PICARD: What's it's source?
DATA: I cannot be sure, sir, but I believe Manheim has developed a
method for harnessing energy from the pulsar.
RIKER: It comes down to this, Captain. We've learned everything we can
from here, and we are no closer to understanding it than we were twelve
hours ago. Manheim is unable to help us, but hopefully, having been a
good scientist, he kept notes.
DATA: I would need to study Manheim's records.
RIKER: And in order to do that we're going to have to go down there.
PICARD: What about the defence system Mrs. Manheim spoke of?
RIKER: It may have been connected to the main system, and when she
lowered the shield she may have turned that off as well. If not, we'll
deal with it as best we can.
PICARD: Prepare your team.
RIKER: Aye, sir.
RIKER: Coordinates set?
CHIEF: Yes, sir.
CHIEF: There's a lack of integrity at the landing point.
CHIEF [OC]: I'm losing them.
PICARD: Bring them back. Now. Chief Herbert, what's going on?
CHIEF: There seems to be some kind of strange
CHIEF [OC]: I can't get them to materialise. My
readings aren't complete.
PICARD: Keep trying.
(Riker and Data materialise, Worf a few seconds
RIKER: What are we doing back here?
CHIEF: You're lucky you made it back at all, sir.
MANHEIM: Where am I?
JENICE: Paul. Thank God. You're on the USS Enterprise. They answered
your distress signal.
MANHEIM: I sent one.?
JENICE: Oh, Paul, you're going to be just fine.
MANHEIM: I am not fine, Jenice. I'm not even close to fine.
CRUSHER: Bridge, this is Doctor Crusher. Professor Manheim is
MANHEIM: Remember, it was worth it, what happened. What will happen,
all of it, it was all worth it. Again. It's changing again.
CRUSHER: What is? What do you see?
MANHEIM: I'm having difficulty.
CRUSHER: With what? Are you in pain?
MANHEIM: I have been on the other side. I have touched another
dimension. Part of me is still there.
JENICE: Help him.
CRUSHER: Try to stay calm, Doctor Manheim. I don't think it's going to
help you struggling against it.
MANHEIM: My mind is floating between two places. It is difficult to
know which is which. There is no way to explain it.
(Picard, Data and Troi enter)
PICARD: Doctor Manheim, I'm Captain Picard.
MANHEIM: The same one? (Jenice nods) She has told me about you. Not
all, but enough.
PICARD: We need your help. The situation is not good.
MANHEIM: It will get worse.
PICARD: What do we do? How do we stop it?
MANHEIM: I'm having difficulty holding the moment.
PICARD: Doctor, this is Lieutenant Commander Data. Will you explain the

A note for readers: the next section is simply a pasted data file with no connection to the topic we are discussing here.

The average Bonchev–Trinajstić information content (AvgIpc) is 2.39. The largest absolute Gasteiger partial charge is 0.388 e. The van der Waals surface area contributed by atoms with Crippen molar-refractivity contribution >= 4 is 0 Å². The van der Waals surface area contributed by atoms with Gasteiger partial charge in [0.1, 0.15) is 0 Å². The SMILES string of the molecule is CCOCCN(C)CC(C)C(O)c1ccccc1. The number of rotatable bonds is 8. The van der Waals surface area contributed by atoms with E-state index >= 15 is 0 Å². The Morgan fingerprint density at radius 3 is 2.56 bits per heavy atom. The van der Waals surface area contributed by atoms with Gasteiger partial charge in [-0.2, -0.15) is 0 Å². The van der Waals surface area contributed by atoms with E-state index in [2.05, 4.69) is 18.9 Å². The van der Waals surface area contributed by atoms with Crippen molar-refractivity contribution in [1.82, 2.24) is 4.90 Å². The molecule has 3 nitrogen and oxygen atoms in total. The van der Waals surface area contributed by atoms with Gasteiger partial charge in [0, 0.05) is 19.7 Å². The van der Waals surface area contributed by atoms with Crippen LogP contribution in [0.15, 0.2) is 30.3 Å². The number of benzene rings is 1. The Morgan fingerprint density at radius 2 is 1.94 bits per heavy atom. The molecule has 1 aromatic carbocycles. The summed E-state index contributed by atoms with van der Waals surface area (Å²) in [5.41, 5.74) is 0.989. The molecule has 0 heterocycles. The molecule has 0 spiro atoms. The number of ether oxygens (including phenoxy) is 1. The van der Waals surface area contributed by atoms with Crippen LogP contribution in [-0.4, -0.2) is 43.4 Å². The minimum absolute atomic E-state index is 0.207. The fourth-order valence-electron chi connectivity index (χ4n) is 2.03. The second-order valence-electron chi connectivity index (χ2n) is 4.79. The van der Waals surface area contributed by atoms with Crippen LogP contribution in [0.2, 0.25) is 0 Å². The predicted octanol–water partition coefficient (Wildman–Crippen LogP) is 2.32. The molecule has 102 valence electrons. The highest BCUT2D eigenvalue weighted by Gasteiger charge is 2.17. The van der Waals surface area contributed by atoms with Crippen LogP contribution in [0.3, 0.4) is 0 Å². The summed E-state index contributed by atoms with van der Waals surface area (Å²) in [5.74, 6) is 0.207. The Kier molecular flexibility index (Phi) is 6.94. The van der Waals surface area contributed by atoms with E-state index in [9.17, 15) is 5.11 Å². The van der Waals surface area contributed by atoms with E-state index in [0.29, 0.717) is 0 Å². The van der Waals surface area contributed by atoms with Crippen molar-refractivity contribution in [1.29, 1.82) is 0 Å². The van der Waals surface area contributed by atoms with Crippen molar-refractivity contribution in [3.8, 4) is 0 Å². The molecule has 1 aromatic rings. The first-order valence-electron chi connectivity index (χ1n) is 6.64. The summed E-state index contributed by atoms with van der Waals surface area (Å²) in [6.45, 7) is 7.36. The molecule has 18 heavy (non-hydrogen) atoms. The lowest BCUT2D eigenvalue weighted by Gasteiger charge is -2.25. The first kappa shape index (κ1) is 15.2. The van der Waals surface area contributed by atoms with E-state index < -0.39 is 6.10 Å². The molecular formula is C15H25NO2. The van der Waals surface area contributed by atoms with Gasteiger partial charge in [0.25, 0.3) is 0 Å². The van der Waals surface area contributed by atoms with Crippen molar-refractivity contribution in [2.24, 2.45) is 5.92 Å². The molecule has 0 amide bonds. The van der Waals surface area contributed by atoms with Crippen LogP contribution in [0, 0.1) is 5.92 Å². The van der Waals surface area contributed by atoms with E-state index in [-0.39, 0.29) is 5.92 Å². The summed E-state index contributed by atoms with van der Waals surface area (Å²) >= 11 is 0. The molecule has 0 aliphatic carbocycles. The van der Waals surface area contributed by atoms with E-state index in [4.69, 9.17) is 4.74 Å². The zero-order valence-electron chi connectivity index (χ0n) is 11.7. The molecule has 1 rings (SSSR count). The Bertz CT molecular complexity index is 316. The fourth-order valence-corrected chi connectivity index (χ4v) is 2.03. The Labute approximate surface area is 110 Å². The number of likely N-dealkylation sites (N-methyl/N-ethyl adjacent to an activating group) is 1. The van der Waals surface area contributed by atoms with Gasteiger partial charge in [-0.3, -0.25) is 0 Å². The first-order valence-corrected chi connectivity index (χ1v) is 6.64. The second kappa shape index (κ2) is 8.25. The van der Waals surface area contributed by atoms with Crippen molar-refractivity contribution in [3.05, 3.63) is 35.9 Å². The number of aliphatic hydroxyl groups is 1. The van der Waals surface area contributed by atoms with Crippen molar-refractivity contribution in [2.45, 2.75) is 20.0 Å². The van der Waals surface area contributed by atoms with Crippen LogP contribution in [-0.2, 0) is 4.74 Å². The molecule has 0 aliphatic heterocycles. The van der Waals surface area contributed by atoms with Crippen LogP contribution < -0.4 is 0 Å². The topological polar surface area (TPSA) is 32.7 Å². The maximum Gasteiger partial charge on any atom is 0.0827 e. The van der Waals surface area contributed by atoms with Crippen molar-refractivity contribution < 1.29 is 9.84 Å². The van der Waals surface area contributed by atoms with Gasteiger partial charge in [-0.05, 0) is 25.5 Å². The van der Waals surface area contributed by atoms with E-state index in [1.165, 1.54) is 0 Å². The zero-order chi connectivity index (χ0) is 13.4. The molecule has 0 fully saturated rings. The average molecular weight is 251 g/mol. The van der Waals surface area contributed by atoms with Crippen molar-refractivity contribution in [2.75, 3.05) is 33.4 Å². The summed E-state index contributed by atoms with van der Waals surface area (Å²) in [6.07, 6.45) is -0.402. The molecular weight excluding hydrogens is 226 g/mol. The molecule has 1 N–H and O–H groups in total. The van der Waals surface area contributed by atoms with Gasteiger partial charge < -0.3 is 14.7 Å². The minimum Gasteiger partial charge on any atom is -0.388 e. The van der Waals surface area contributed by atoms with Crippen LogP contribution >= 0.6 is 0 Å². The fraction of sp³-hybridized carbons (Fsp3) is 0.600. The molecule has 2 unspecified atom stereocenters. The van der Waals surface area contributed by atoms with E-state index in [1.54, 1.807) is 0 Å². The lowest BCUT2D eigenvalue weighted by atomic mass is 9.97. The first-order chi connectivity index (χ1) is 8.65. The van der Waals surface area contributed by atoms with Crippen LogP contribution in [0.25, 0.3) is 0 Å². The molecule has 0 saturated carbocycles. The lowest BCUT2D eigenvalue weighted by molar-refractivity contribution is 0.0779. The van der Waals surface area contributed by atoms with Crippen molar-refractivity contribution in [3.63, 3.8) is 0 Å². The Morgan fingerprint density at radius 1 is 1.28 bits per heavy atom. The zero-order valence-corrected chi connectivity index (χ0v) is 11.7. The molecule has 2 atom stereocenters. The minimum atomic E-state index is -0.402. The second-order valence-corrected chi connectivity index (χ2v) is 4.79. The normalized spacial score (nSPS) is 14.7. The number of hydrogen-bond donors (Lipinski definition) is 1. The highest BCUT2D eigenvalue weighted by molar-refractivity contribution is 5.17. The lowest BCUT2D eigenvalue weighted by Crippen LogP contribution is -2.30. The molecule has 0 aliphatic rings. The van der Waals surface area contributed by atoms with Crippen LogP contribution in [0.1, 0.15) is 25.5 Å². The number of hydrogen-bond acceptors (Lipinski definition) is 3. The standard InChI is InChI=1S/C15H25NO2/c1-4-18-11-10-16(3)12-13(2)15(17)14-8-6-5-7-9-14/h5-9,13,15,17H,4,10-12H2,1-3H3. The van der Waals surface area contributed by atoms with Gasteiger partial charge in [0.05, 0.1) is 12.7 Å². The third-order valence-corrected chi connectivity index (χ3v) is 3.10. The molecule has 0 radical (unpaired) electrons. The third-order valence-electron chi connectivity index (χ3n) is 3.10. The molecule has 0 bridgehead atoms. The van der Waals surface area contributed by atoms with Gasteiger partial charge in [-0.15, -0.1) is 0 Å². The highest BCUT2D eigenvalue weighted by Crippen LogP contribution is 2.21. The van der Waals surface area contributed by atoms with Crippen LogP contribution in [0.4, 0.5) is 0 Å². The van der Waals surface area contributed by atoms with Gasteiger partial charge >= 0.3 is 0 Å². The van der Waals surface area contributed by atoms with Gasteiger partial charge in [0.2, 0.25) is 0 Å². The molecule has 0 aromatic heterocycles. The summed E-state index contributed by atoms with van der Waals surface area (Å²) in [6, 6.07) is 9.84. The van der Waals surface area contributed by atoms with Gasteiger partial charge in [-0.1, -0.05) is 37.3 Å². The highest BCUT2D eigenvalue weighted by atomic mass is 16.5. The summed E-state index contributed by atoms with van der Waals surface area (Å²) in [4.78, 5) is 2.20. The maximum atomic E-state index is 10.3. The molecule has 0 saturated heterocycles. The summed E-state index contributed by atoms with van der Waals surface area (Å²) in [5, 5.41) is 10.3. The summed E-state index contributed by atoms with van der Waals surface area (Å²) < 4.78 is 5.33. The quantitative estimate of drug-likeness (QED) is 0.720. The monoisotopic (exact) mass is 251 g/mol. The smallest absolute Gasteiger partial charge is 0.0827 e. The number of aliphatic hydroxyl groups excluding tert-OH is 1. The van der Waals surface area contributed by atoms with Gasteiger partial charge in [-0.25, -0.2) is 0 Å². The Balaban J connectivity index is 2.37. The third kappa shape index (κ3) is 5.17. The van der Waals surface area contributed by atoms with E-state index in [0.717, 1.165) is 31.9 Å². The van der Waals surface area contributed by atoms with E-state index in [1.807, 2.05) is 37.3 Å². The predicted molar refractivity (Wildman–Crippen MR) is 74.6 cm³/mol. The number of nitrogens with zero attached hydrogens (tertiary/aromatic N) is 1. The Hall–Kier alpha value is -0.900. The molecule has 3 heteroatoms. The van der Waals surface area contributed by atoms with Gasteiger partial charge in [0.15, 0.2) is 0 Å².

situation to him?
DATA: I am fully versed, sir, on all your theories regarding time and
MANHEIM: How is that possible? I am not even fully versed on all of my
DATA: I am an android.
MANHEIM: Android? On a Starfleet vessel?
DATA: I am the only one, sir.
MANHEIM: Your knowledge is useless, because the work we have done here
has made most of those theories obsolete.
DATA: Then you have harnessed a dynamic energy source.
MANHEIM: Then you do understand. Yes. We were able to locate an energy
source in the centre of this planetoid. We learned to enhance it, to
focus it. Everything worked too well. The energy from the pulsar, the
energy from the planetoid. We opened a crack, a window into another
PICARD: The time distortion we felt.
MANHEIM: Felt? Then it is not confined to the planetoid?
DATA: The range is at least several thousand light years.
MANHEIM: Captain, it must be stopped! You must help me to execute a
controlled shut down of this experiment. Get my notes, they're in the
PICARD: How do we bypass the security system?
MANHEIM: I'll give you the correct coordinates to beam safely down to
Vandor, and the codes you need to bypass security systems to get into
DATA: If what the Professor has given me is
accurate, it is possible to repair the damage. But it must be perfectly
timed to coincide with another time distortion episode.
RIKER: Can we predict the timing?
DATA: I believe so, sir.
PICARD: We have to. If we don't seal that hole, this other dimension
he's opened will rip into the fabric of the galaxy. Reality as we
perceive it will not be the same. Lieutenant Worf.
WORF: Yes, sir?
PICARD: I want those codes that Manheim gave Mister Data rechecked and
then checked again. No one is beaming down to Vandor unless we can be
reasonably sure they can get through.
WORF: Aye, sir.
(The door opens)
JENICE: I'm sorry for intruding. I was told I'd find you here.
PICARD: You're not intruding. We're just finished. Come in. Thank you.
(Riker, Data and Worf leave)
JENICE: I knew you wouldn't come to me.
PICARD: No, not under these circumstances.
JENICE: We have unfinished business.
PICARD: Yes, we do.